Translation from Chinese?


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Translation from Chinese?

Postby dr-ivan » Sep 9th, '12, 15:06

Dear fellow tea lovers!

I have just returned from my (first) trip to China (Changsha, Hunan) with a whole lot of new experiences and tea. All in all, I've got 14 different teas - small and large, some baught at the local supermarket, some at the hotel gift shop and some at the airport. Since I have no knowledge of Chinese, communication has been difficult - so I basically had to trust the humble knowledge I had in teas to make my choices, in addition to some tasting.

For the past few days I have tried to decipher my purchases, although pretty much to no avail. Google Goggles which is supposed to translate text from images was of no use, and manually comparing symbols to some wikipedia articles did not lead to much.

Therefore I turn once again to the community. If any of you gentle people with some knowledge of Chinese could give me a clue about what the different teas are, I would be very thankful!

I am therefore attaching a pic of some of my new teas. Haven't included pictures of the leaf since I am yet to open any of the teas.

Thank you very much in advance!

PS. Also, if anyone knows of a faster way that I can use myself to translate Chinese symbols, please leave me a note!

small version: http://www.dr-ivan.com/permalinked/all-teas-small.jpg
full version (4MB): http://www.dr-ivan.com/permalinked/all-teas-full.jpg
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Re: Translation from Chinese?

Postby TokyoB » Sep 9th, '12, 15:39

2 long jing
8 Lu cha (green tea)
9 might be kuding cha - bitter tea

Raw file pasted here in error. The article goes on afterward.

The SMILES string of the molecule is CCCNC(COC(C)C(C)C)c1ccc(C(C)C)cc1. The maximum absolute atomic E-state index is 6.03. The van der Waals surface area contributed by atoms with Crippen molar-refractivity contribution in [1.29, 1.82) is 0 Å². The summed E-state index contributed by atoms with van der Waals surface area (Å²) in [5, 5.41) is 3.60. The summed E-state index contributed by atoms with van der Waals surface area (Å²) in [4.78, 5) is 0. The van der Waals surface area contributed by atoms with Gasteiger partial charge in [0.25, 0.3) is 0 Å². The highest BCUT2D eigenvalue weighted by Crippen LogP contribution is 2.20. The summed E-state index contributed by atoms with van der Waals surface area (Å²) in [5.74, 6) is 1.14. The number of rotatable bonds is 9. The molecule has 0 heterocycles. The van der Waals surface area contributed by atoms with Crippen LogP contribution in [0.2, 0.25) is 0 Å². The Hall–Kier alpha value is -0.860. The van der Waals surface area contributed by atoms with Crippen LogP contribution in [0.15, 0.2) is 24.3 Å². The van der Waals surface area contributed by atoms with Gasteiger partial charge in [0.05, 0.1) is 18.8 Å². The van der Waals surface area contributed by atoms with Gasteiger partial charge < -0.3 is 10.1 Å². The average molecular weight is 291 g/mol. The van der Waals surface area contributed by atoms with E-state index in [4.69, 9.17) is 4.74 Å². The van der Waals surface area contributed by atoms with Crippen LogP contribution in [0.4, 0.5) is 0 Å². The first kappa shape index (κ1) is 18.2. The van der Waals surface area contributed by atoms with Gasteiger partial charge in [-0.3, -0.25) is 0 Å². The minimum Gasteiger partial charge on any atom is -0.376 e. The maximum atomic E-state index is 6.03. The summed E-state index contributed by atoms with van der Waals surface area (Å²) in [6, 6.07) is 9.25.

11 tie guan yin

If you have a Mac you can enter characters by drawing them . You could look them up on the MDBG website.
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Re: Translation from Chinese?

Postby dr-ivan » Sep 9th, '12, 16:20

Thank you very much for your suggestions and translation! Translating symbols by drawing is genious - thanks for the tip! I even found an app for doing that on my ipad!
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Re: Translation from Chinese?

Postby dr-ivan » Sep 11th, '12, 06:46

Well, that did certainly not work as expected... Drawing symbols was not as easy as I thought - there are still many I cannot decipher, either because I can't find the symbol or because they are so stylized that I cannot see how they are supposed to be drawn. OCR programs also work poorly due to the latter.

For example for the pu-erh ball tea, I was able to make out "big/great" and " ball tea"... However I was unable to find the second symbol - no matter what I did.
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Re: Translation from Chinese?

Postby Poohblah » Sep 11th, '12, 10:23

dr-ivan wrote:Well, that did certainly not work as expected... Drawing symbols was not as easy as I thought - there are still many I cannot decipher, either because I can't find the symbol or because they are so stylized that I cannot see how they are supposed to be drawn. OCR programs also work poorly due to the latter.

For example for the pu-erh ball tea, I was able to make out "big/great" and " ball tea"... However I was unable to find the second symbol - no matter what I did.